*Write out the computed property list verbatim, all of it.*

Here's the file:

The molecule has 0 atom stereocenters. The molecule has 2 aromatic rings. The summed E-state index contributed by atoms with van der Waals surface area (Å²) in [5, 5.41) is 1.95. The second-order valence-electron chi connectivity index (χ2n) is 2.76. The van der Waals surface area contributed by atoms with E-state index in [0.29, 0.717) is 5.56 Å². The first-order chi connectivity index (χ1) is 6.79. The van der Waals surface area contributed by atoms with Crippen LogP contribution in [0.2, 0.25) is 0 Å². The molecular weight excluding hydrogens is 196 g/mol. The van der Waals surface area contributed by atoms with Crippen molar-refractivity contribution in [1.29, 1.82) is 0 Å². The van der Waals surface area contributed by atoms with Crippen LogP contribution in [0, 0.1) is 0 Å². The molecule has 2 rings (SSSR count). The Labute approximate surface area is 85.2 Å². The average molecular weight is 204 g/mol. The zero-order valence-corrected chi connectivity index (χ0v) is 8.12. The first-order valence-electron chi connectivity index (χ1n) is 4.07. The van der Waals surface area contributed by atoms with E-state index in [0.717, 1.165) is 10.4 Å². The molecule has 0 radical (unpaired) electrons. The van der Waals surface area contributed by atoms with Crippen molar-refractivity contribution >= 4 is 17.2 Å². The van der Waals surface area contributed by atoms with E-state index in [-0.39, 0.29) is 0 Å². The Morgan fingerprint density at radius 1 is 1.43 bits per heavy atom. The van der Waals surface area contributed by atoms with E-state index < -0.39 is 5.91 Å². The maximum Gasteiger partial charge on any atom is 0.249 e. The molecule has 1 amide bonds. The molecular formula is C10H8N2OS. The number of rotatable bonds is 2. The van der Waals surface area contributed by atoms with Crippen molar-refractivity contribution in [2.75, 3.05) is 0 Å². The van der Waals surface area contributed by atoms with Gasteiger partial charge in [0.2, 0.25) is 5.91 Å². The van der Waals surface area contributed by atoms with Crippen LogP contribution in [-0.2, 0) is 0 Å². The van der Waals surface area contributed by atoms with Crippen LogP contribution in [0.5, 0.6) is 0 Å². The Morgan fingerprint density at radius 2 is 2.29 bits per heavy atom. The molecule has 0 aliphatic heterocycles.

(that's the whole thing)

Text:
The molecule has 0 atom stereocenters. The molecule has 2 aromatic rings. The summed E-state index contributed by atoms with van der Waals surface area (Å²) in [5, 5.41) is 1.95. The second-order valence-electron chi connectivity index (χ2n) is 2.76. The van der Waals surface area contributed by atoms with E-state index in [0.29, 0.717) is 5.56 Å². The first-order chi connectivity index (χ1) is 6.79. The van der Waals surface area contributed by atoms with Crippen LogP contribution in [0.2, 0.25) is 0 Å². The molecular weight excluding hydrogens is 196 g/mol. The van der Waals surface area contributed by atoms with Crippen molar-refractivity contribution in [1.29, 1.82) is 0 Å². The van der Waals surface area contributed by atoms with Crippen LogP contribution in [0, 0.1) is 0 Å². The molecule has 2 rings (SSSR count). The Labute approximate surface area is 85.2 Å². The average molecular weight is 204 g/mol. The zero-order valence-corrected chi connectivity index (χ0v) is 8.12. The first-order valence-electron chi connectivity index (χ1n) is 4.07. The van der Waals surface area contributed by atoms with E-state index in [0.717, 1.165) is 10.4 Å². The molecule has 0 radical (unpaired) electrons. The van der Waals surface area contributed by atoms with Crippen molar-refractivity contribution >= 4 is 17.2 Å². The van der Waals surface area contributed by atoms with E-state index in [-0.39, 0.29) is 0 Å². The Morgan fingerprint density at radius 1 is 1.43 bits per heavy atom. The van der Waals surface area contributed by atoms with E-state index < -0.39 is 5.91 Å². The maximum Gasteiger partial charge on any atom is 0.249 e. The molecule has 1 amide bonds. The molecular formula is C10H8N2OS. The number of rotatable bonds is 2. The van der Waals surface area contributed by atoms with Crippen molar-refractivity contribution in [2.75, 3.05) is 0 Å². The van der Waals surface area contributed by atoms with Gasteiger partial charge in [0.2, 0.25) is 5.91 Å². The van der Waals surface area contributed by atoms with Crippen LogP contribution in [-0.2, 0) is 0 Å². The van der Waals surface area contributed by atoms with Crippen LogP contribution in [0.5, 0.6) is 0 Å². The Morgan fingerprint density at radius 2 is 2.29 bits per heavy atom. The molecule has 0 aliphatic heterocycles.